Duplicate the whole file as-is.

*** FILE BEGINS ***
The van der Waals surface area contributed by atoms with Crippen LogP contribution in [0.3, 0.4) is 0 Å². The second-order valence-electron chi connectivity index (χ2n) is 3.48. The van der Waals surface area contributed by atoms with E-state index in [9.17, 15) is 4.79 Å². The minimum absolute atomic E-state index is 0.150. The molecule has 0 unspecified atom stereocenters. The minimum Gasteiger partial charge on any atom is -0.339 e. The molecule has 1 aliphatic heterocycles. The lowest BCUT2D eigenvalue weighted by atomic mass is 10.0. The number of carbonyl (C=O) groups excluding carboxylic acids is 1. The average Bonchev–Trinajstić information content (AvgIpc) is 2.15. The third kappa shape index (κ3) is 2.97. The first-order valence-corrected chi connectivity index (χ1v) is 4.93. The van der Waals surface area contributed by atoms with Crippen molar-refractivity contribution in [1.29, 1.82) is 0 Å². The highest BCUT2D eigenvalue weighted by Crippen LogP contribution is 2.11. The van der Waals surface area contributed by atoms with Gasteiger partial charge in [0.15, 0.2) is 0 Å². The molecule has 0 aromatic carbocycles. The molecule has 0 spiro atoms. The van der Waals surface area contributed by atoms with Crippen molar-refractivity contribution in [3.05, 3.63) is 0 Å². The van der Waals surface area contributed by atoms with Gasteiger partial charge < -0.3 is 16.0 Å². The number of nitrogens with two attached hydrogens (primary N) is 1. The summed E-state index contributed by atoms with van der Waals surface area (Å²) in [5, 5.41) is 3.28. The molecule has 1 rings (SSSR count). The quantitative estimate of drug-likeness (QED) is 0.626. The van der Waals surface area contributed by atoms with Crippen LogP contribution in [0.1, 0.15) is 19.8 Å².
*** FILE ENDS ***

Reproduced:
The van der Waals surface area contributed by atoms with Crippen LogP contribution in [0.3, 0.4) is 0 Å². The second-order valence-electron chi connectivity index (χ2n) is 3.48. The van der Waals surface area contributed by atoms with E-state index in [9.17, 15) is 4.79 Å². The minimum absolute atomic E-state index is 0.150. The molecule has 0 unspecified atom stereocenters. The minimum Gasteiger partial charge on any atom is -0.339 e. The molecule has 1 aliphatic heterocycles. The lowest BCUT2D eigenvalue weighted by atomic mass is 10.0. The number of carbonyl (C=O) groups excluding carboxylic acids is 1. The average Bonchev–Trinajstić information content (AvgIpc) is 2.15. The third kappa shape index (κ3) is 2.97. The first-order valence-corrected chi connectivity index (χ1v) is 4.93. The van der Waals surface area contributed by atoms with Crippen molar-refractivity contribution in [1.29, 1.82) is 0 Å². The highest BCUT2D eigenvalue weighted by Crippen LogP contribution is 2.11. The van der Waals surface area contributed by atoms with Gasteiger partial charge in [0.15, 0.2) is 0 Å². The molecule has 0 aromatic carbocycles. The molecule has 0 spiro atoms. The van der Waals surface area contributed by atoms with Crippen molar-refractivity contribution in [3.05, 3.63) is 0 Å². The van der Waals surface area contributed by atoms with Gasteiger partial charge < -0.3 is 16.0 Å². The number of nitrogens with two attached hydrogens (primary N) is 1. The summed E-state index contributed by atoms with van der Waals surface area (Å²) in [5, 5.41) is 3.28. The molecule has 1 rings (SSSR count). The quantitative estimate of drug-likeness (QED) is 0.626. The van der Waals surface area contributed by atoms with Crippen LogP contribution in [0.1, 0.15) is 19.8 Å².